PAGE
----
If you’re like most people, you’ve probably thought more about hand hygiene in the last year than you have in your entire life. Since the beginning of the COVID-19 pandemic, we’ve been bombarded with messages about how we need to keep our hands clean and how to wash our hands properly. Many of us have been ashamed to admit that we probably didn’t pay enough attention to hand hygiene before and have made an effort to improve this!
However, hand hygiene has always been essential, not just in the context of COVID-19. Read on to learn why hand hygiene is so important at all times, and why you should continue to be vigilant in this regard even when COVID-19 fades to a distant memory.
Is Hand Hygiene Really Such a Big Deal?
The simple answer to this question? A resounding yes. We are constantly using our hands: to pick up things, open doors, text on our phones, eat, scratch our face, and much more. Every time we do so, we may pick up or transfer germs in the environment. For example, if you touch a doorknob that has bacteria on it and then touch your face, the bacteria can enter your body. Similarly, if you are sick with a cold and rub your runny nose and then touch, say a supermarket trolley, the next person to touch that trolley may pick up the viruses you left behind.
One of the major sources of germs in our environment is faeces from people or animals. The CDC tells us that just one gram of human faeces can contain one million germs. This includes nasty bacteria like Salmonella, E. col 0157, and norovirus that cause diarrhea, as well as respiratory diseases including adenovirus and hand-foot-mouth disease. These germs can get on our hands after we go to the toilet or change our baby’s nappy, as well as handling raw meat that can be covered in microscopic particles of animal faeces.
This is important not only for individuals, but also professional sectors, particularly healthcare. According to the World Health Organization (WHO), thousands of people die every day from infections they pick up while receiving healthcare. Furthermore, hands are the main point of germ transmission in healthcare. Therefore, doctors, nurses and other medical professionals must maintain the highest levels of hand hygiene to avoid this.
The Consequences of Poor Hand Hygiene
Keeping your hands clean is one of the most effective ways to avoid the spread of infection. We touch our eyes, nose, and mouth with our hands all the time, often without realising it. These parts of our face are part of our respiratory and digestive systems, and so provide a pathway for germs to enter the body. Equally, touching or scratching your skin can transfer germs to your skin and cause a skin infection.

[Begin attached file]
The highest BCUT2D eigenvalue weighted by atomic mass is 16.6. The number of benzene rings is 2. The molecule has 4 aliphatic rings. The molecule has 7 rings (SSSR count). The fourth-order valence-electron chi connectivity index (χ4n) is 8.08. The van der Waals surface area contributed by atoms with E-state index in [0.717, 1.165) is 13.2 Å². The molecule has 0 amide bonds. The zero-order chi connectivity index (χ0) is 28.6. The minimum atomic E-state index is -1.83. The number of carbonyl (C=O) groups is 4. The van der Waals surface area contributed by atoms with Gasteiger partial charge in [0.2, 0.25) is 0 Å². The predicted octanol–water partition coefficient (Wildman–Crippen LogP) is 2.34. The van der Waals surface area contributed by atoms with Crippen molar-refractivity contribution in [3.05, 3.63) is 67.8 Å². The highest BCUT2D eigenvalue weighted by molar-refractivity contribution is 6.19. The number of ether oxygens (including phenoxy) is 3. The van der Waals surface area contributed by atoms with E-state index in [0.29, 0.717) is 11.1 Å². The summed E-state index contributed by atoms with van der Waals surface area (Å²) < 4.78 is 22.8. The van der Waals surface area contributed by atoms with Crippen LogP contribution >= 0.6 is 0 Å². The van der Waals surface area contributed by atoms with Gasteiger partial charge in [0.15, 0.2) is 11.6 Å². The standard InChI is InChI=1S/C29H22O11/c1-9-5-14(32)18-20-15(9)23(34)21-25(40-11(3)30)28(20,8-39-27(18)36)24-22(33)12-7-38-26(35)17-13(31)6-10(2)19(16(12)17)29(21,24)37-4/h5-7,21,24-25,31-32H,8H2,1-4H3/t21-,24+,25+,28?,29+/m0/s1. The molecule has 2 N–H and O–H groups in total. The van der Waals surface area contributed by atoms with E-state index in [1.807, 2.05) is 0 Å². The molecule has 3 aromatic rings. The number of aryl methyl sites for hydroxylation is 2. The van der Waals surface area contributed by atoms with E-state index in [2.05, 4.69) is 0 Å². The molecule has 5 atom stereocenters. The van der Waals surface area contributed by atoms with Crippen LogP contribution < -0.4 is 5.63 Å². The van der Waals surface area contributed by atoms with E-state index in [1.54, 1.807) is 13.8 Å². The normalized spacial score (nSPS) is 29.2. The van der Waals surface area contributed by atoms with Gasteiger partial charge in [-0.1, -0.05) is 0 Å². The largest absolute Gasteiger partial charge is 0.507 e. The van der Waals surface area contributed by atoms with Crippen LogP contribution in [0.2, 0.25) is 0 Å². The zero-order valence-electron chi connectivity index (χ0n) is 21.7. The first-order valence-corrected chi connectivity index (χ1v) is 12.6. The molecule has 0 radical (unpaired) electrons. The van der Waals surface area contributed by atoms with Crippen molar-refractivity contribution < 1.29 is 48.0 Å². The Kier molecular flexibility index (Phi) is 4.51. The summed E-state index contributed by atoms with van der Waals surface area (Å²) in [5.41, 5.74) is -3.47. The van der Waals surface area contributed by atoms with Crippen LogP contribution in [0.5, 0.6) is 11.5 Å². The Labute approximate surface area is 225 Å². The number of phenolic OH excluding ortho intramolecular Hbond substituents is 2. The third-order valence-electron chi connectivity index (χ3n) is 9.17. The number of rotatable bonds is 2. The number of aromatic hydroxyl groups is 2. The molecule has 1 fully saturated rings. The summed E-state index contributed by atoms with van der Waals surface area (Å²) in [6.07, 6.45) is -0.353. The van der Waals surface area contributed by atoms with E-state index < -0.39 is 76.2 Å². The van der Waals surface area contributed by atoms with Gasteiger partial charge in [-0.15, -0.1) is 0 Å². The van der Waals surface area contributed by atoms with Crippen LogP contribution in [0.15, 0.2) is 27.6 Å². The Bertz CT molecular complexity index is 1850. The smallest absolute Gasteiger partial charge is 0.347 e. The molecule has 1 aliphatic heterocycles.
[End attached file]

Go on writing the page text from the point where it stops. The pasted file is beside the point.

Washing your hands frequently prevents any germs you’ve picked up from entering your body and therefore making you sick, as well as avoiding you spreading germs to other people when you’re sick. The effectiveness of hand washing is evident in the result we see when people are taught about the subject.
According to the CDC, teaching communities about hand washing:
- Cuts diarrhea illness by up to 40%, and 58% in people with weakened immune systems
- Reduces respiratory illnesses like colds by 21%
- Reduces the rates that school children miss school due to gastrointestinal illness by up to 57%
This indicates that improper hygiene is directly linked to the rates of gastrointestinal and respiratory diseases. These infections not only cause illness and lead to people missing school and work, but they can also be deadly. Diarrheal diseases and pneumonia are the top two killers of young children worldwide, killing 1.8 million children under the age of five every year.
How to Practice Exemplary Hand Hygiene
We’ve seen how important it is to keep your hands clean, but how do you achieve this exactly? It may seem simple, but proper hand hygiene does involve developing certain habits and sticking to them. One of the key things about hand hygiene is consistency – it’s something you need to keep on top of all the time.
The key fundamentals of hand hygiene are:
- Wash your hands with soap and running water
- Wash your hands for at least 20 seconds, lathering them together with the soap, and making sure to lather the backs of your hands, between your fingers, and under your nails
- If this is not possible, sanitise your hands with a sanitiser containing at least 70% alcohol
- Wash your hands frequently, but particularly before and after eating, preparing food, going to the toilet, or going out in public
If you run a business, it part of your responsibility to your staff, visitors, and the wide community to promote and facilitate excellent hand hygiene. Experts like PhsInterclean can help you to do just this, by providing infrastructure and tools like hand sanitizer stations that make it easy for everyone in your business to keep their hair clean.